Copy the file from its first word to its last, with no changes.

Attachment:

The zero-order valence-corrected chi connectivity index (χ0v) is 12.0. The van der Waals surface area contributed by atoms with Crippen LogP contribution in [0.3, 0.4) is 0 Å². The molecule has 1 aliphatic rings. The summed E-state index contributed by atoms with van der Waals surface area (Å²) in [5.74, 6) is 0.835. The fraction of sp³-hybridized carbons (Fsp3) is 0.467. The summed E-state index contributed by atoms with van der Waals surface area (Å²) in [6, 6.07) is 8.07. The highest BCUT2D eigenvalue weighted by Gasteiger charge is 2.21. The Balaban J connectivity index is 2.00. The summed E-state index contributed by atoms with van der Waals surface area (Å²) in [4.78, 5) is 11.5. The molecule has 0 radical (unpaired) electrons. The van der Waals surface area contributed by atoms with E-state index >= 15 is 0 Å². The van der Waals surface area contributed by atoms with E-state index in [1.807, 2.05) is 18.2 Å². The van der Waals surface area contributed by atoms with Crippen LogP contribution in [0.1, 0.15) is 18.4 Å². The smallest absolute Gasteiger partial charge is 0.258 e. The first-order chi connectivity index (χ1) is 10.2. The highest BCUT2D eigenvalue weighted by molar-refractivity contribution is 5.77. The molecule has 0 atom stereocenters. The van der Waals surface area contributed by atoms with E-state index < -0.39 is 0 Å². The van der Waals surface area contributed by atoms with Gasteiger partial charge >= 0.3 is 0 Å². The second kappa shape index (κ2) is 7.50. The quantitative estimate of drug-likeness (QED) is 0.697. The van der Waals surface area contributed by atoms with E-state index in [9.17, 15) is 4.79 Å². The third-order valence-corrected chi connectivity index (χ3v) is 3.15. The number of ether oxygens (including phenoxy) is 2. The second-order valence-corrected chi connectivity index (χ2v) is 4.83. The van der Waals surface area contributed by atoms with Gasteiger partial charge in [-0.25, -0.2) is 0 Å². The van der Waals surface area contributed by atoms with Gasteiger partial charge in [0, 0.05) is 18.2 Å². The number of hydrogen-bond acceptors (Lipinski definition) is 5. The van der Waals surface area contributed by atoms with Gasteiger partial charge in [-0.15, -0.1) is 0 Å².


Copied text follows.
The zero-order valence-corrected chi connectivity index (χ0v) is 12.0. The van der Waals surface area contributed by atoms with Crippen LogP contribution in [0.3, 0.4) is 0 Å². The molecule has 1 aliphatic rings. The summed E-state index contributed by atoms with van der Waals surface area (Å²) in [5.74, 6) is 0.835. The fraction of sp³-hybridized carbons (Fsp3) is 0.467. The summed E-state index contributed by atoms with van der Waals surface area (Å²) in [6, 6.07) is 8.07. The highest BCUT2D eigenvalue weighted by Gasteiger charge is 2.21. The Balaban J connectivity index is 2.00. The summed E-state index contributed by atoms with van der Waals surface area (Å²) in [4.78, 5) is 11.5. The molecule has 0 radical (unpaired) electrons. The van der Waals surface area contributed by atoms with E-state index >= 15 is 0 Å². The van der Waals surface area contributed by atoms with E-state index in [1.807, 2.05) is 18.2 Å². The van der Waals surface area contributed by atoms with Crippen LogP contribution in [0.1, 0.15) is 18.4 Å². The smallest absolute Gasteiger partial charge is 0.258 e. The first-order chi connectivity index (χ1) is 10.2. The highest BCUT2D eigenvalue weighted by molar-refractivity contribution is 5.77. The molecule has 0 atom stereocenters. The van der Waals surface area contributed by atoms with E-state index < -0.39 is 0 Å². The van der Waals surface area contributed by atoms with Gasteiger partial charge >= 0.3 is 0 Å². The second kappa shape index (κ2) is 7.50. The quantitative estimate of drug-likeness (QED) is 0.697. The van der Waals surface area contributed by atoms with E-state index in [9.17, 15) is 4.79 Å². The third-order valence-corrected chi connectivity index (χ3v) is 3.15. The number of ether oxygens (including phenoxy) is 2. The second-order valence-corrected chi connectivity index (χ2v) is 4.83. The van der Waals surface area contributed by atoms with Gasteiger partial charge in [-0.25, -0.2) is 0 Å². The van der Waals surface area contributed by atoms with Gasteiger partial charge in [0, 0.05) is 18.2 Å². The number of hydrogen-bond acceptors (Lipinski definition) is 5. The van der Waals surface area contributed by atoms with Gasteiger partial charge in [-0.15, -0.1) is 0 Å².